Guatemala sentences four in landmark civil war trial

GUATEMALA CITY Tue Aug 2, 2011 10:44pm EDT

A woman reacts after hearing the sentence of four former soldiers convicted of war crimes at the Supreme Court in Guatemala City, August 2, 2011. REUTERS/Jorge Dan Lopez

A woman reacts after hearing the sentence of four former soldiers convicted of war crimes at the Supreme Court in Guatemala City, August 2, 2011.

Credit: Reuters/Jorge Dan Lopez

Related Topics

GUATEMALA CITY (Reuters) - Guatemala on Tuesday sentenced four soldiers to 6,060 years of prison each, in the first conviction for a massacre during the country's brutal 36-year civil war.

More than 200 people were killed when Guatemalan soldiers attacked the northern village of Las Dos Erres in 1982 at the height of Guatemala's civil war.

The soldiers were given 30 years of prison for the deaths of each of the 201 killed in the attack.

The court also found them guilty of crimes against human rights, adding another 30 years to their sentences.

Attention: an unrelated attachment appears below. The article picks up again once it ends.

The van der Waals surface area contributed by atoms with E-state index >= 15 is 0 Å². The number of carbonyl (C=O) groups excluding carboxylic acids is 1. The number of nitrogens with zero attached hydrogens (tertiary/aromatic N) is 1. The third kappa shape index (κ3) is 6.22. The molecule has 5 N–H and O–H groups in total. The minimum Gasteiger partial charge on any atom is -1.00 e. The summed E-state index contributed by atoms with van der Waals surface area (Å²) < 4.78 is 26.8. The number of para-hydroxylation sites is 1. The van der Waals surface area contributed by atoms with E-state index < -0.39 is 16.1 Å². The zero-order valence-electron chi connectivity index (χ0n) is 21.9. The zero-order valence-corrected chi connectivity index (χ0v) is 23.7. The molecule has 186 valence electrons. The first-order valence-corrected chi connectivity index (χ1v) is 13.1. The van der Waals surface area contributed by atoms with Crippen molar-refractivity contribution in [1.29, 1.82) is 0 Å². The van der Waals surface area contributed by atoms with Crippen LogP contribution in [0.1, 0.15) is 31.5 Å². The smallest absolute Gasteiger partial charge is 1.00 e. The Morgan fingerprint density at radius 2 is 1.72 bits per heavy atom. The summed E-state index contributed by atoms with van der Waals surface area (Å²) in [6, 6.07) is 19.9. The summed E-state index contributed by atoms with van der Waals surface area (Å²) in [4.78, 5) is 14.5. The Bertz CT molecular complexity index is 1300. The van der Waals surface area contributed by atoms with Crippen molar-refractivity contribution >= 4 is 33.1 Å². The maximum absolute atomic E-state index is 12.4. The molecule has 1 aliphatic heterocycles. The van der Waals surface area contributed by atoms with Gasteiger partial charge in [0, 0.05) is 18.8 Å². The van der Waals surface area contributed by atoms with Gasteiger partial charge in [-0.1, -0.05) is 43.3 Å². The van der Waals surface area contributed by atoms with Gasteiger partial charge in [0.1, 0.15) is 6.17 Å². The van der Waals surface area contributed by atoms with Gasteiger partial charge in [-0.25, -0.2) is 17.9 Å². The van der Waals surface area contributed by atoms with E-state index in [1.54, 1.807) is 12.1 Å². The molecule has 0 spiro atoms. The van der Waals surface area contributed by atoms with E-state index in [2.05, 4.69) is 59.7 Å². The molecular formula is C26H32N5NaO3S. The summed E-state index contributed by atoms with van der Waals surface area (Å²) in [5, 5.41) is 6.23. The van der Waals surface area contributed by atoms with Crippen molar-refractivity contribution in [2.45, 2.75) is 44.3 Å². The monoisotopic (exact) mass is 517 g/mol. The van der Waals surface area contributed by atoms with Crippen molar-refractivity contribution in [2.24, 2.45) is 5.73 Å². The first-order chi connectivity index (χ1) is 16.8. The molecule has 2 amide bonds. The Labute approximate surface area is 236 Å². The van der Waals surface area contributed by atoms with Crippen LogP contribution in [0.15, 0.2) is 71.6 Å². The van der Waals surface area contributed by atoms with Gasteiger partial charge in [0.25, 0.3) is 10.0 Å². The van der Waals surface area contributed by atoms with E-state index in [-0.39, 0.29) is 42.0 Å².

The soldiers -- Carlos Carias, Manuel Pop, Reyes Collin Gualip and Daniel Martinez Hernandez -- were all special forces officers at the time of the massacre.

The officers, in an elite unit known as the Kaibiles, went to the village in December 1982 and shot, strangled and bludgeoned the villagers to death with sledgehammers.

Guatemala's Public Ministry said the army ordered the unit to the village to look for missing military weapons, believed to be in the hands of left-wing guerillas.

Last month, the United States deported former Guatemalan soldier Pedro Pimentel Rios, 54, for his alleged role in the Las Dos Erres massacre. Guatemala's Public Ministry will hold a separate hearing for Rios.

The ruling center-left administration of President Alvaro Colom has been under pressure by human rights organizations to bring war criminals to justice in Guatemala, one of the poorest and most lawless countries in Latin America.

Nearly a quarter of a million people were killed in Guatemala's 1960-1996 civil war and many thousands are still missing.

(Reporting by Herbert Hernandez; Editing by Eric Beech)

FILED UNDER:
Comments (0)
This discussion is now closed. We welcome comments on our articles for a limited period after their publication.